It is widely known that the Marlins have failed to put together a solid rotation from top to bottom for the past few seasons. In 2016, Miami’s starting pitchers were actually middle-of-the-pack, posting a combined 4.32 ERA, which was good for 12th in the majors.
However, that includes 182.1 innings of 2.86 ERA ball from the late, great José Fernàndez. Taking that into consideration, Marlins starters struggled last season overall, despite the emergence of Adam Conley.
In an attempt to rectify the situation, the Marlins front office signed veteran free agents Edinson Volquez and Jeff Locke earlier this winter, and acquired right-hander Dan Straily from Cincinnati this past week.
The nuances of the trade involving Straily have been extensively covered here on FishStripes, but the ramifications of the deal have not yet been covered in-depth from every angle. For example, Jose Urena's days in Miami could now be numbered.
Urena is out of options and, therefore, if he does not win a starting spot in Spring Training, he will have to be designated for assignment if he is not needed elsewhere on Miami's 25-man roster. That means going through waivers, and Urena has enough potential that being claimed by another team is more than likely.
Statistically, Jose Urena endured a fairly terrible 2016 season, as he finished the year with a 4-9 record to go along with a 6.13 ERA across 12 starts. Looking past the numbers, though, reveals that consistency was Urena's undoing, and at 25 years of age, there is plenty of room for him to develop and improve.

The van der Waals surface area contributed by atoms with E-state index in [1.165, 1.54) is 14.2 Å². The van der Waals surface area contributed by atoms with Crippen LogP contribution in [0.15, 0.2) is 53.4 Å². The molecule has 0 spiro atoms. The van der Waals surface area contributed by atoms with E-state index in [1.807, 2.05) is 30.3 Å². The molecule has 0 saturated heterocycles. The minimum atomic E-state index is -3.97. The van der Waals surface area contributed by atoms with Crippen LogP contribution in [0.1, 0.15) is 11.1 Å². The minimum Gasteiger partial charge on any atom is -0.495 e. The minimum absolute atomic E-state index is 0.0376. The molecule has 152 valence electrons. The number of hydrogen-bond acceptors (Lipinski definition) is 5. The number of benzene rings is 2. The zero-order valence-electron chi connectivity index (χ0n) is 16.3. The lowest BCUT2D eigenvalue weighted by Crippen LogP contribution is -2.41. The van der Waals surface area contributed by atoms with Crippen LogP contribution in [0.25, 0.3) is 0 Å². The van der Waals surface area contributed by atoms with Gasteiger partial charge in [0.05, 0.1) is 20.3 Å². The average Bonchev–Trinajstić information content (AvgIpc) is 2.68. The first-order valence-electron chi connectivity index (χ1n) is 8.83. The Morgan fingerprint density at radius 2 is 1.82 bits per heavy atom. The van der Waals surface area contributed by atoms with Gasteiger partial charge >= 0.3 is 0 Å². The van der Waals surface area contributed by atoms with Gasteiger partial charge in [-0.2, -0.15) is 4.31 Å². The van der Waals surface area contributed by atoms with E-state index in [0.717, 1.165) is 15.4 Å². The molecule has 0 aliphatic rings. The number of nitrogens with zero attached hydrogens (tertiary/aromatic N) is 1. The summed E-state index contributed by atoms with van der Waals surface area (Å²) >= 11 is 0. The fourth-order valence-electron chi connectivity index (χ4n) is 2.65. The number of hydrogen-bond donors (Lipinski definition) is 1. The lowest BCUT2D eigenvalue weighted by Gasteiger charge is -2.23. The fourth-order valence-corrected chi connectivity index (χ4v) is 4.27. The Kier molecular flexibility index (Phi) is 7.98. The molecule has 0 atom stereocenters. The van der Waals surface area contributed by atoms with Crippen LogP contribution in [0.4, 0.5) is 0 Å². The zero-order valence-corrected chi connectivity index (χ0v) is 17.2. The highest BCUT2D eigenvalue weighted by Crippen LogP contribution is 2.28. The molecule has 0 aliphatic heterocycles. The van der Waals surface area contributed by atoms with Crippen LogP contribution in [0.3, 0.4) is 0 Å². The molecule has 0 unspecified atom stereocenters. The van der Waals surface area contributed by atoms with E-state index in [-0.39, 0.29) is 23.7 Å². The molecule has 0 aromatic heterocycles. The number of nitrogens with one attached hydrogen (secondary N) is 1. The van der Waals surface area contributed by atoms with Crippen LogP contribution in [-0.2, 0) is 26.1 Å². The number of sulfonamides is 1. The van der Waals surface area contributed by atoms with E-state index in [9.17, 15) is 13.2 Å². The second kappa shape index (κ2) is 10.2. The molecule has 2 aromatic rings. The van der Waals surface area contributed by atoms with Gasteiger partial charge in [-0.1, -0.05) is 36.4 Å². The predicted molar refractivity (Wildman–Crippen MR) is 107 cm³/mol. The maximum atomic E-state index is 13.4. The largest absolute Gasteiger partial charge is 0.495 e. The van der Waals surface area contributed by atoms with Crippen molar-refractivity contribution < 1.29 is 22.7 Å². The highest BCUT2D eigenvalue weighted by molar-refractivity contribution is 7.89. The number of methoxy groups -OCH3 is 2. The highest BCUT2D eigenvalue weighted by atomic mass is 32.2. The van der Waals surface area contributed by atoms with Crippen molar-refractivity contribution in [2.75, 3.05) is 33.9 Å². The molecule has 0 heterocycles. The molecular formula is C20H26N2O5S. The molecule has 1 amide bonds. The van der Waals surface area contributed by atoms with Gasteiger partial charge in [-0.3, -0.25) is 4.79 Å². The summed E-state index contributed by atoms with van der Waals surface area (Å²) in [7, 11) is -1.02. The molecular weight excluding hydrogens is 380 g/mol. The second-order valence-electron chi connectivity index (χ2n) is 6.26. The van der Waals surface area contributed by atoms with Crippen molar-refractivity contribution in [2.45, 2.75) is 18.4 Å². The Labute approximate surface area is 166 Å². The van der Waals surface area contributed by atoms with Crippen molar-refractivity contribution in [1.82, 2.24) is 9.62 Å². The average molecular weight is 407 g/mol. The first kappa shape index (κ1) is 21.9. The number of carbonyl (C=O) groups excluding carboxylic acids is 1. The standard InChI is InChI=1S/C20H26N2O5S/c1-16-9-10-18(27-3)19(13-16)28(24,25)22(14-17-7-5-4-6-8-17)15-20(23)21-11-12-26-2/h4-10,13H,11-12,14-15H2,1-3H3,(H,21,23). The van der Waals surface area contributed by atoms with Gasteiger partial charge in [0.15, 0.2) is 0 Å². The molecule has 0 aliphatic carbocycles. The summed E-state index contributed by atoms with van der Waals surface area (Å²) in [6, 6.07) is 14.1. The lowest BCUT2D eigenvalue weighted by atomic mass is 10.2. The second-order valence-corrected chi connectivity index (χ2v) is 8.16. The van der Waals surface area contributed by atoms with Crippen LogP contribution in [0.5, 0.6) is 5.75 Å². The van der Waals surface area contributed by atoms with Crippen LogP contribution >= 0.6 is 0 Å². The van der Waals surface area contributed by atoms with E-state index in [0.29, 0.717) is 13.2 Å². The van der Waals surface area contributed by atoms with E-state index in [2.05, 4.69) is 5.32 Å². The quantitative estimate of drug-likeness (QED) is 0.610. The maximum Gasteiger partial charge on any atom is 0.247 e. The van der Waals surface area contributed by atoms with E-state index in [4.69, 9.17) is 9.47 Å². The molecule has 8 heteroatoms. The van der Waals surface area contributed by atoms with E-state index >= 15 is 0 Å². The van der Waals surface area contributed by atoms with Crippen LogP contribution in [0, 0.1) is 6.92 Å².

Barring any injuries, the first four pitchers in Miami's rotation in 2017 will seemingly be Wei-Yin Chen, Volquez, Conley, and Tom Koehler. That leaves Straily, Locke, Urena, Justin Nicolino and possibly Jake Esch all fighting for the final spot.
One would have to think that unless his Spring Training performances are dreadful, Straily will have the inside track just because of how much the Marlins gave up to pry him away from the Reds (while Straily is coming off the back of a career year in 2016, many think that the deal was tipped in Cincinnati's favor).
Jose Urena may not become a future ace for the Marlins, but he could still hold some value further down the line. Young arms are starting to become a rarity in Miami's system due to the rate that prospects are being traded away, and Urena is a home-grown pitcher who has shown glimpses of above-average talent over the past season.
The Marlins may be forced to miss out on Urena's true potential due to last week's trade, and it would be a bitter pill to swallow to see another former Marlin come back to bite the team while playing for another club.